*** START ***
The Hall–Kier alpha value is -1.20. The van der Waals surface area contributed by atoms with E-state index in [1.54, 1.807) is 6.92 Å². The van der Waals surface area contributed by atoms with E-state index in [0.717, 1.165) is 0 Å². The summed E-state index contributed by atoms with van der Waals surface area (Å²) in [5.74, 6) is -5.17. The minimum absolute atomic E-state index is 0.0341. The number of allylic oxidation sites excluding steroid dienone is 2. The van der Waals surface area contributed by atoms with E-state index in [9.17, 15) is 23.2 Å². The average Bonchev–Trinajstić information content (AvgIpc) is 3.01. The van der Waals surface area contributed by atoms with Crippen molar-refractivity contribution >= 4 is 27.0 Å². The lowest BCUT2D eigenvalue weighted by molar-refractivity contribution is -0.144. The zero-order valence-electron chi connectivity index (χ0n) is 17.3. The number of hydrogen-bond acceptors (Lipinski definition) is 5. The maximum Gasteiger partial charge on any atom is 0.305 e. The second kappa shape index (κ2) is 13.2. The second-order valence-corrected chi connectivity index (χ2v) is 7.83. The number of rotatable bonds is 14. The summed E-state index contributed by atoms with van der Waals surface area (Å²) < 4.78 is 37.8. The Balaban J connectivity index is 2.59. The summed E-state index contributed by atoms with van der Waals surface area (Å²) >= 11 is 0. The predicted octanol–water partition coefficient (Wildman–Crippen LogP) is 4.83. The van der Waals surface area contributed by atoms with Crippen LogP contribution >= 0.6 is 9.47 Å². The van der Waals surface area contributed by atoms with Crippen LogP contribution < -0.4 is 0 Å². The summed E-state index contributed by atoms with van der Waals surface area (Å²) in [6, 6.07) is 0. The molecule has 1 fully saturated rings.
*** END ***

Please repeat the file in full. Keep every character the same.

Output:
The Hall–Kier alpha value is -1.20. The van der Waals surface area contributed by atoms with E-state index in [1.54, 1.807) is 6.92 Å². The van der Waals surface area contributed by atoms with E-state index in [0.717, 1.165) is 0 Å². The summed E-state index contributed by atoms with van der Waals surface area (Å²) in [5.74, 6) is -5.17. The minimum absolute atomic E-state index is 0.0341. The number of allylic oxidation sites excluding steroid dienone is 2. The van der Waals surface area contributed by atoms with E-state index in [9.17, 15) is 23.2 Å². The average Bonchev–Trinajstić information content (AvgIpc) is 3.01. The van der Waals surface area contributed by atoms with Crippen molar-refractivity contribution >= 4 is 27.0 Å². The lowest BCUT2D eigenvalue weighted by molar-refractivity contribution is -0.144. The zero-order valence-electron chi connectivity index (χ0n) is 17.3. The number of hydrogen-bond acceptors (Lipinski definition) is 5. The maximum Gasteiger partial charge on any atom is 0.305 e. The second kappa shape index (κ2) is 13.2. The second-order valence-corrected chi connectivity index (χ2v) is 7.83. The number of rotatable bonds is 14. The summed E-state index contributed by atoms with van der Waals surface area (Å²) < 4.78 is 37.8. The Balaban J connectivity index is 2.59. The summed E-state index contributed by atoms with van der Waals surface area (Å²) >= 11 is 0. The predicted octanol–water partition coefficient (Wildman–Crippen LogP) is 4.83. The van der Waals surface area contributed by atoms with Crippen LogP contribution >= 0.6 is 9.47 Å². The van der Waals surface area contributed by atoms with Crippen LogP contribution < -0.4 is 0 Å². The summed E-state index contributed by atoms with van der Waals surface area (Å²) in [6, 6.07) is 0. The molecule has 1 fully saturated rings.